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A Gemstone with a Spectacular Flash of Iridescent Colors!

The Rare Ammolite with a spectacular flash of iridescent colors!

Ammolite is an opal-like organic gemstone found primarily along the eastern slopes of the Rocky Mountains of North America. It is made of the fossilized shells of ammonites, which in turn are composed primarily of aragonite, the same mineral contained in nacre, with a microstructure inherited from the shell. It is one of few biogenic gemstones; others include amber and pearl.

The chemical composition of ammolite is variable, and aside from aragonite may include calcite, silica, pyrite, or other minerals. The shell itself may contain a number of trace elements, including: aluminium; barium; chromium; copper; iron; magnesium; manganese; strontium; titanium; and vanadium.  Its crystallography is orthorhombic. Its hardness is 4.5–5.5, and its specific gravity is 2.60–2.85.

An iridescent opal-like play of color is shown in fine specimens, mostly in shades of green and red; all the spectral colors are possible, however. The iridescence is due to the microstructure of the aragonite: unlike most other gems, whose colors come from light absorption, the iridescent color of ammolite comes from interference with the light that rebounds from stacked layers of thin platelets that make up the aragonite.

Significant deposits of gem-quality ammolite are only found in the Bearpaw Formation that extends from Alberta to Saskatchewan in Canada and south to Montana in the USA.




The best grade of gem quality ammolite is along high energy river systems on the eastern slopes of the Rockies in southern Alberta. Most commercial mining operations have been conducted along the banks of the St. Mary River, in an area south of and between the town of Magrath and the city of Lethbridge.

The ammolite deposits are stratified into several layers:
The shallowest of these layers, named the "K Zone", lies some 15 meters below the surface and extends 30 meters down. The ammolite within this layer is covered by siderite concretions and is usually cracked—this is the crush material. It is the most common and (generally speaking) the least valuable of ammolite. Beginning twenty meters below the crush material is the "Blue Zone"; ammolite from this zone, which extends 65 meters, is usually compressed with a thin layer of pyrite rather than siderite concretions. This is the sheet material; due to its depth it is rarely mined. It is also much less fractured, and therefore the more valuable type of ammolite.

Canadian ammonites are rare. The Canadian government considers them part of the “National Treasures of Canada”. For this reason, all ammonites must be inspected and registered by the Alberta provincial government. Each ammonite then receives a number and is entered in the provincial database. A cultural property export permit, with the name and address of the buyer, is required before any Canadian ammonite is allowed to leave the country.

Identifying Characteristics

Colors
Gemstone ammonite can be found in any color known in nature or the imagination of man. It can also have an infinite array of color combinations in every square centimeter. The higher grades will either have a very strong, bright single color, or contain a range of bright colors drawn from a color spectrum vaster than a rainbow. Lower grade gemstones will show less vibrant colors in a more limited range. Generally, red/green is more common than blue or purple, but there are certain hues, like crimson, violet and gold, that are very rare and in high demand.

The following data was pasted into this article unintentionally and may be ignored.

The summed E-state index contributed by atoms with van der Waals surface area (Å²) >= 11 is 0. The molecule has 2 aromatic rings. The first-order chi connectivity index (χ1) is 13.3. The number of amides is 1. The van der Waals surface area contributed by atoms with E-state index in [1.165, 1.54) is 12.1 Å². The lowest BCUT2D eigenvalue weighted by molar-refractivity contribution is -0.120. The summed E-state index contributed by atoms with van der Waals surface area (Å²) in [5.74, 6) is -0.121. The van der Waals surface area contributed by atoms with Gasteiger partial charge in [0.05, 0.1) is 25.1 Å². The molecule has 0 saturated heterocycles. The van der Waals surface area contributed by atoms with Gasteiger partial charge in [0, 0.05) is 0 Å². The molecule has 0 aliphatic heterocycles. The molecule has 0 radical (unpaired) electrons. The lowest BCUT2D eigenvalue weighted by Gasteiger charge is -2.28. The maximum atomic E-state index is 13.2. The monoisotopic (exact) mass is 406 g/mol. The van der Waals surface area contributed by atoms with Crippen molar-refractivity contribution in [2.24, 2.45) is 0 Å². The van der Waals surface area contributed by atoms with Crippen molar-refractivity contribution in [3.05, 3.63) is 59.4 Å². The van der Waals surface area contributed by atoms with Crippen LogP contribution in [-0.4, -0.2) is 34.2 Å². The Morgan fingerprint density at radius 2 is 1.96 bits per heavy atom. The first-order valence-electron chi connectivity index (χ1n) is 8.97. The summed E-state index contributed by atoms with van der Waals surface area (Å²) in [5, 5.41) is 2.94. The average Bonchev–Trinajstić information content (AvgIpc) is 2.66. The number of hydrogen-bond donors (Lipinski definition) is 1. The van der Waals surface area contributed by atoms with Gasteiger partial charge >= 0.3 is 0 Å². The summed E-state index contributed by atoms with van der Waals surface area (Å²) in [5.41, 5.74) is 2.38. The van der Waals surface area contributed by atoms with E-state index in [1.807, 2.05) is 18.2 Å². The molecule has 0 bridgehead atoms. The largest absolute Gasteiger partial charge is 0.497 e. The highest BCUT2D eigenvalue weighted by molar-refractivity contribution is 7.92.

Iridescence
Iridescence is the property that creates the incredible colors across the surface of ammolites. The surface of gem-quality fossil shells is composed of closely-packed, tabular crystals of aragonite, with their c-axis oriented vertical to the shell surface.

Chromatic Shift
The color of ammolite depends on the angle of light and the viewer’s perspective. Sometimes, a chromatic shift occurs. (Sometimes this is subtle; sometimes this is spectacularly dramatic). Red will shift to green, green will shift to blue, etc. This shift is called dichromatic.

Rotational Range
Some material won’t show strong, vibrant colors through 360° of rotation. When these stones are rotated, the brightness decreases and darkens to black.

Enhancements
Gems are sometimes treated with lacquer or Opticon fracture sealer for stabilization.

Ammolites can show striking patterns of healed fractures and colors. These have various descriptive names, such as:
  • Stained Glass: window panes
  • Dragonskin: scales
  • Cobblestone: regular, uneven rows
  • Floral: flower petals
  • Ribbon: long thin patterns
  • Feather: tendrils
  • Tin Foil: bright crinkle stack pattern
  • Paintbrush: broad strokes
  • Moonglow: inner glow, mono or dichromatic
  • Pinfire: small plates of changing flash
  • Sunset: red tinged landscape scenes
  • Lava River: green with red rivers of lava
  • Christmas Tree: green with red ornaments or freckles
  • Suture Gem: suture or leaf pattern
  • Nipplites: three dimensional rainbow eye or tubercle
  • Ripple: regular spaced rainbow striations or ribs
  • Banding: distinct color bands
  • Stain: spreading color changes
  • Lava Lamp: color globules
  • Terrain: aerial map




    Patterns found in Blue Zone ammolites of the Bearpaw Formation
    Patterns found in K Zone ammolites of the Bearpaw Formation

    Grading

    The ammolite industry has yet to agree on any one grading system, however most systems refer to color, brightness, play of color, etc. We use the following chart:
    Gem GradeAAA+AA-
    Colors3 or more1 or 21 or PaleDark / Pale
    IridescenceBrilliantBrightIncludedDull / Dark
    Chromatic ShiftSpectroDiMonoLittle
    Rotational Range360°240°180°90°

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